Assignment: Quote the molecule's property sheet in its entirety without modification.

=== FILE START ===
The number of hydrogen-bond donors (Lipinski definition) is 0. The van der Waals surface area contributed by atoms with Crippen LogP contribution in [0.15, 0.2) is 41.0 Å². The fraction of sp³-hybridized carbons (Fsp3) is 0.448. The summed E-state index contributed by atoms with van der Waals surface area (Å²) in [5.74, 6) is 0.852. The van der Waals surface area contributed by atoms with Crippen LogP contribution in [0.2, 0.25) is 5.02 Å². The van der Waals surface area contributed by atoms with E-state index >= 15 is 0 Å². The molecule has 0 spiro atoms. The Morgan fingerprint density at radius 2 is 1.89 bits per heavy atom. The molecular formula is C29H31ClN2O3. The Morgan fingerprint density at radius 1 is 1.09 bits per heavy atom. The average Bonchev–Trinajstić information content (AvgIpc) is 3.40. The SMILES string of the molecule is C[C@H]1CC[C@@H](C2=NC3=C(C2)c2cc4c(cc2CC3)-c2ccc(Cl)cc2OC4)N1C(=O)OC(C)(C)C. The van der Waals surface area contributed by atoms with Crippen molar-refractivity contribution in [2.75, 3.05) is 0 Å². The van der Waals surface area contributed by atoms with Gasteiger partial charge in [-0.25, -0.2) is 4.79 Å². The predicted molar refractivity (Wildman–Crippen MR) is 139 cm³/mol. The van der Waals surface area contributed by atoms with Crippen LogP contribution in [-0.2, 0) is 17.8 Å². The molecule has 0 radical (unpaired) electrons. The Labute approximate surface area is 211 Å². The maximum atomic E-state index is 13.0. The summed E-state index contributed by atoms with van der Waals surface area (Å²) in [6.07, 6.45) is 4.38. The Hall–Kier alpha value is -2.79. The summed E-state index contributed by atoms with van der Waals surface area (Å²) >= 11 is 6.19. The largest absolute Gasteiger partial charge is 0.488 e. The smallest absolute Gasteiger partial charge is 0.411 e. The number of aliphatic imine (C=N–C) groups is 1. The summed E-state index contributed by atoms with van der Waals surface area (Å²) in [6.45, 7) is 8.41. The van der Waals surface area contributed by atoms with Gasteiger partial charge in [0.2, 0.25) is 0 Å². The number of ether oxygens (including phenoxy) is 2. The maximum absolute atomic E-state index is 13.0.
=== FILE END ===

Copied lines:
The number of hydrogen-bond donors (Lipinski definition) is 0. The van der Waals surface area contributed by atoms with Crippen LogP contribution in [0.15, 0.2) is 41.0 Å². The fraction of sp³-hybridized carbons (Fsp3) is 0.448. The summed E-state index contributed by atoms with van der Waals surface area (Å²) in [5.74, 6) is 0.852. The van der Waals surface area contributed by atoms with Crippen LogP contribution in [0.2, 0.25) is 5.02 Å². The van der Waals surface area contributed by atoms with E-state index >= 15 is 0 Å². The molecule has 0 spiro atoms. The Morgan fingerprint density at radius 2 is 1.89 bits per heavy atom. The molecular formula is C29H31ClN2O3. The Morgan fingerprint density at radius 1 is 1.09 bits per heavy atom. The average Bonchev–Trinajstić information content (AvgIpc) is 3.40. The SMILES string of the molecule is C[C@H]1CC[C@@H](C2=NC3=C(C2)c2cc4c(cc2CC3)-c2ccc(Cl)cc2OC4)N1C(=O)OC(C)(C)C. The van der Waals surface area contributed by atoms with Crippen molar-refractivity contribution in [2.75, 3.05) is 0 Å². The van der Waals surface area contributed by atoms with Gasteiger partial charge in [-0.25, -0.2) is 4.79 Å². The predicted molar refractivity (Wildman–Crippen MR) is 139 cm³/mol. The van der Waals surface area contributed by atoms with Crippen LogP contribution in [-0.2, 0) is 17.8 Å². The molecule has 0 radical (unpaired) electrons. The Labute approximate surface area is 211 Å². The maximum atomic E-state index is 13.0. The summed E-state index contributed by atoms with van der Waals surface area (Å²) in [6.07, 6.45) is 4.38. The Hall–Kier alpha value is -2.79. The summed E-state index contributed by atoms with van der Waals surface area (Å²) >= 11 is 6.19. The largest absolute Gasteiger partial charge is 0.488 e. The smallest absolute Gasteiger partial charge is 0.411 e. The number of aliphatic imine (C=N–C) groups is 1. The summed E-state index contributed by atoms with van der Waals surface area (Å²) in [6.45, 7) is 8.41. The van der Waals surface area contributed by atoms with Gasteiger partial charge in [0.2, 0.25) is 0 Å². The number of ether oxygens (including phenoxy) is 2. The maximum absolute atomic E-state index is 13.0.